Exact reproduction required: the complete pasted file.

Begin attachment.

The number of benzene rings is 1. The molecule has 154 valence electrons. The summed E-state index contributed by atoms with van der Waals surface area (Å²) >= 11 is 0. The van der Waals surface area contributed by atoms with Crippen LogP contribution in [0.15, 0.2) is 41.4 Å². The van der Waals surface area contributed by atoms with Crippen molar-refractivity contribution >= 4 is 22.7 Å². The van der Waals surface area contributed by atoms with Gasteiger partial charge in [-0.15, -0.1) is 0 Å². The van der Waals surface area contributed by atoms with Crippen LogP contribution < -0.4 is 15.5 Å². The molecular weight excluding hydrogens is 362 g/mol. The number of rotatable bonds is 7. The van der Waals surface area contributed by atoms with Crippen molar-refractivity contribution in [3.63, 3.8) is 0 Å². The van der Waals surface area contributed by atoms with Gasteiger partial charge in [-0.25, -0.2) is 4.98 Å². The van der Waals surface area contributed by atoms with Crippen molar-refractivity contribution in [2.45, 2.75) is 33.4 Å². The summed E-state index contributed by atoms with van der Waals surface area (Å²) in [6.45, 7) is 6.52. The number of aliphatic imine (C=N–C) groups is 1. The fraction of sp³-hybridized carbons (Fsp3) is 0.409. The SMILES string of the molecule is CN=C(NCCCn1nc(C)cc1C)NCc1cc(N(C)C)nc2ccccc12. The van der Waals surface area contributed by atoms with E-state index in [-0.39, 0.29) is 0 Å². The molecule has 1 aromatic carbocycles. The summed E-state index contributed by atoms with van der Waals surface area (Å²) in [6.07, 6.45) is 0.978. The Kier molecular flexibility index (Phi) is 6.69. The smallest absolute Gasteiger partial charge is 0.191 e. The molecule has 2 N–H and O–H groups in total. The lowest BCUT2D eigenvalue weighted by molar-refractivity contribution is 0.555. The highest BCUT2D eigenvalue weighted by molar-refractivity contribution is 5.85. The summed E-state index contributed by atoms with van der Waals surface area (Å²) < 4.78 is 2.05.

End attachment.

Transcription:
The number of benzene rings is 1. The molecule has 154 valence electrons. The summed E-state index contributed by atoms with van der Waals surface area (Å²) >= 11 is 0. The van der Waals surface area contributed by atoms with Crippen LogP contribution in [0.15, 0.2) is 41.4 Å². The van der Waals surface area contributed by atoms with Crippen molar-refractivity contribution >= 4 is 22.7 Å². The van der Waals surface area contributed by atoms with Gasteiger partial charge in [-0.15, -0.1) is 0 Å². The van der Waals surface area contributed by atoms with Crippen LogP contribution < -0.4 is 15.5 Å². The molecular weight excluding hydrogens is 362 g/mol. The number of rotatable bonds is 7. The van der Waals surface area contributed by atoms with Crippen molar-refractivity contribution in [3.63, 3.8) is 0 Å². The van der Waals surface area contributed by atoms with Gasteiger partial charge in [-0.25, -0.2) is 4.98 Å². The van der Waals surface area contributed by atoms with Crippen molar-refractivity contribution in [2.45, 2.75) is 33.4 Å². The summed E-state index contributed by atoms with van der Waals surface area (Å²) in [6.45, 7) is 6.52. The number of aliphatic imine (C=N–C) groups is 1. The fraction of sp³-hybridized carbons (Fsp3) is 0.409. The SMILES string of the molecule is CN=C(NCCCn1nc(C)cc1C)NCc1cc(N(C)C)nc2ccccc12. The van der Waals surface area contributed by atoms with E-state index in [-0.39, 0.29) is 0 Å². The molecule has 1 aromatic carbocycles. The summed E-state index contributed by atoms with van der Waals surface area (Å²) in [6.07, 6.45) is 0.978. The Kier molecular flexibility index (Phi) is 6.69. The smallest absolute Gasteiger partial charge is 0.191 e. The molecule has 2 N–H and O–H groups in total. The lowest BCUT2D eigenvalue weighted by molar-refractivity contribution is 0.555. The highest BCUT2D eigenvalue weighted by molar-refractivity contribution is 5.85. The summed E-state index contributed by atoms with van der Waals surface area (Å²) < 4.78 is 2.05.